Vulnerabilities were found during an audit by KPMG in various web-applications that would have allowed attackers to access the data stored on those computers, and that as a result “internal FAA users (emphasis added) (employees, contractors, industry partners, etc.) could gain unauthorized access to ATC systems.” Successful attacks have also taken place. In 2006 the FAA shutdown a “portion of its ATC systems in Alaska” due to a “viral attack” and in 2008 FAA computers, again in Alaska, were compromised and 40,000 username and passwords were stolen. In 2009 a “an FAA public-facing Web application computer” was compromised leading to the theft of “PII on 48,000 current and former FAA employees.”
So how did the Washington Post report this?
Tom Kellermann, a vice president at Core Security Technologies, a cybersecurity company, likened the threats cited by the report to the television show “24” in which terrorists hack into and commandeer the FAA’s air-traffic control system to crash planes. “The integrity of the data on which ground control is relying can be manipulated, much as seen in ’24,'” he said.
But what the report actually found was:
(1) Web applications were not adequately configured to prevent unauthorized access and (2) Web application software with known vulnerabilities was not corrected in a timely manner by installing readily available security software patches released to the public by software vendors.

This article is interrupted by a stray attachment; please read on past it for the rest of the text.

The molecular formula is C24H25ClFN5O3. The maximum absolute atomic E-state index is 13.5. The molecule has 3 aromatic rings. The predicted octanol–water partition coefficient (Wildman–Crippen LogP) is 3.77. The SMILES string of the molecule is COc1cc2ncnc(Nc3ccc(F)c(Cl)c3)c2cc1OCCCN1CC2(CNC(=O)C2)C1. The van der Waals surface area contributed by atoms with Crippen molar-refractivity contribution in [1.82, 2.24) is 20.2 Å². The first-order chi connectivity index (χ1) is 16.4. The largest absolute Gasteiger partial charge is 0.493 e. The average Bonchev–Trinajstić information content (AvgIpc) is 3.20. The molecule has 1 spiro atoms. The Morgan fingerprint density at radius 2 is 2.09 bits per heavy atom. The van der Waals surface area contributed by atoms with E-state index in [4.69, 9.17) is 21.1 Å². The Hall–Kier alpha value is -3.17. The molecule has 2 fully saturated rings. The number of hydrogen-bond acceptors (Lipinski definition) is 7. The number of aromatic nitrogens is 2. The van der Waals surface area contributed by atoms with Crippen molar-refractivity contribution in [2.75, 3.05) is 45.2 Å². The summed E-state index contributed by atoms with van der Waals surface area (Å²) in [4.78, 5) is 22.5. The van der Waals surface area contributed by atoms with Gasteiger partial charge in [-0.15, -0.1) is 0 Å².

War, Childress argues, is “exceptional activity that can be justified only under exceptional circumstances and, even then, should be fought within appropriate moral limits.” He suggests that when we use the imagery of war to illuminate policy debates we “we often forget the moral reality of war”:
Among other lapses, we forget important moral limits in real war—both limited objectives and limited means. In short, we forget the just-war tradition, with its moral conditions for resorting to and waging war. We are tempted by seedy realism, with its doctrine that might makes right, or we are tempted by an equally dangerous mentality of crusade or holy war, with its doctrine that right makes might of any kind acceptable. In either case, we neglect such constraints as right intention, discrimination, and proportionality, which protect the humanity of all parties in war.
Instead of focusing on securing networks (boring) the emphasis moves to counter attack (sexy).
In response to the recent DDOS attacks aimed at several South Korean and U.S. government websites Rep. Peter Hoekstra (R-Mich) suggested that there should be retaliation against North Korea even though most experts believe that there is no connection between North Korea and the DDOS attacks. This line of thought is actually fairly well developed. In “Carpet bombing in cyberspace” Col. Charles Williamson argued that:
America needs a network that can project power by building an af.mil robot network (botnet) that can direct such massive amounts of traffic to target computers that they can no longer communicate and become no more useful to our adversaries than hunks of metal and plastic.
Luckily, this is generally seen as a bad idea. A recent NY Times article investigates some of the restrains on the use of cyber attacks due to the collateral damage they produce as well as the unintended consequences.